DELPHI, Ind. (Scripps News Indianapolis) — The new attorneys for Richard Allen are asking the Indiana Supreme Court to make access to court filings more public and easier to access after they claim there’s been a lack of “meaningful” public access in the case.
In a court document filed Monday, the attorneys for Allen, who is accused of killing Abigail Williams and Liberty German in Delphi in 2017, claim that hundreds of documents in the case have been improperly excluded from the public.
The attorneys state that 118 documents in the case have been excluded from public access.
They also claim that the court has failed to perform the “clear, absolute and imperative duty imposed by” the access to court records rules, which state that court records must be publicly accessible.
According to their claim, documents are not only being excluded but made difficult to follow for the average member of the public.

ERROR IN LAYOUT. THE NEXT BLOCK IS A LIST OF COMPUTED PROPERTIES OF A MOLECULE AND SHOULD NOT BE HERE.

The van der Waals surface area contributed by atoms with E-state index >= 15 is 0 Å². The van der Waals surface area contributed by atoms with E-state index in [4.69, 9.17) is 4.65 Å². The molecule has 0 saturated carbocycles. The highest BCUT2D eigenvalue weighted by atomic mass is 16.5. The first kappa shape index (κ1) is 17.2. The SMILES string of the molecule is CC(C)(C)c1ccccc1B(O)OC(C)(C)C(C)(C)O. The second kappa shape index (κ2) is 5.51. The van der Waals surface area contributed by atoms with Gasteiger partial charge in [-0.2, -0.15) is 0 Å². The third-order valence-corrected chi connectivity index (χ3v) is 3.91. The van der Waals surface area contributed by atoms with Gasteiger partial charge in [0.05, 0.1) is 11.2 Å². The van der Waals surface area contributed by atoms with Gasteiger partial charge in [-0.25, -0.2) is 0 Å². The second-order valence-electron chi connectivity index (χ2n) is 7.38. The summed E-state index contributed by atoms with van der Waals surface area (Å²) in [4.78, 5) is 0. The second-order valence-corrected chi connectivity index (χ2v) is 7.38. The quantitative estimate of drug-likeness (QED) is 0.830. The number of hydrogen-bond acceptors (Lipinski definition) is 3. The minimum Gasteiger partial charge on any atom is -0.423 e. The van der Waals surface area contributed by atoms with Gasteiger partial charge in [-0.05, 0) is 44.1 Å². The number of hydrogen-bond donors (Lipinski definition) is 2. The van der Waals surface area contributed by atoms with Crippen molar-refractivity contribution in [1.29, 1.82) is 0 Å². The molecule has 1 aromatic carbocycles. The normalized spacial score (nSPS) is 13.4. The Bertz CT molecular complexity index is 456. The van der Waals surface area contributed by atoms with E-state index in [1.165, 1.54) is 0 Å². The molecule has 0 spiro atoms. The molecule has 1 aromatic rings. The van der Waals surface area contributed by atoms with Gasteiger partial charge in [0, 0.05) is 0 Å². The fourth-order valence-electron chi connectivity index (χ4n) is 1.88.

“The only way a member of the public can access anything in this case is if they somehow know to read the June 28, 2023 order, see the link embedded therein, and then proceed to open each of the 118 documents until they find the filing they are looking for,” attorneys state.
Additionally, they state that two documents have been excluded, including 1.) a June 2023 filing by the Carroll County Sheriff and 2.) a July 5, 2023 letter from a D.O.C. inmate.
The attorneys also claim that the trial court in the case has removed documents from the public without any notice.
Particularly, they claim that the trial court has removed documents from public access that Richard Allen has specifically requested his “chosen counsel” to file on his behalf.
The attorneys ask the court for a Writ of Mandamus ordering that the 118 documents be made publicly accessible and that the two documents listed above are only excluded if they are in compliance with the Access to Court Records rules.
“If there was ever a time when the openness mandated by the Trial Rules and Access to Court Records Rules was critical, it is the present case — one of the most high-profile cases this state has ever seen” they state.
According to their claim, a writ of mandamus will ensure that going forward the court is following rules regarding public access without exception.
This story was originally published by Scripps News Indianapolis, an E.W. Scripps Company.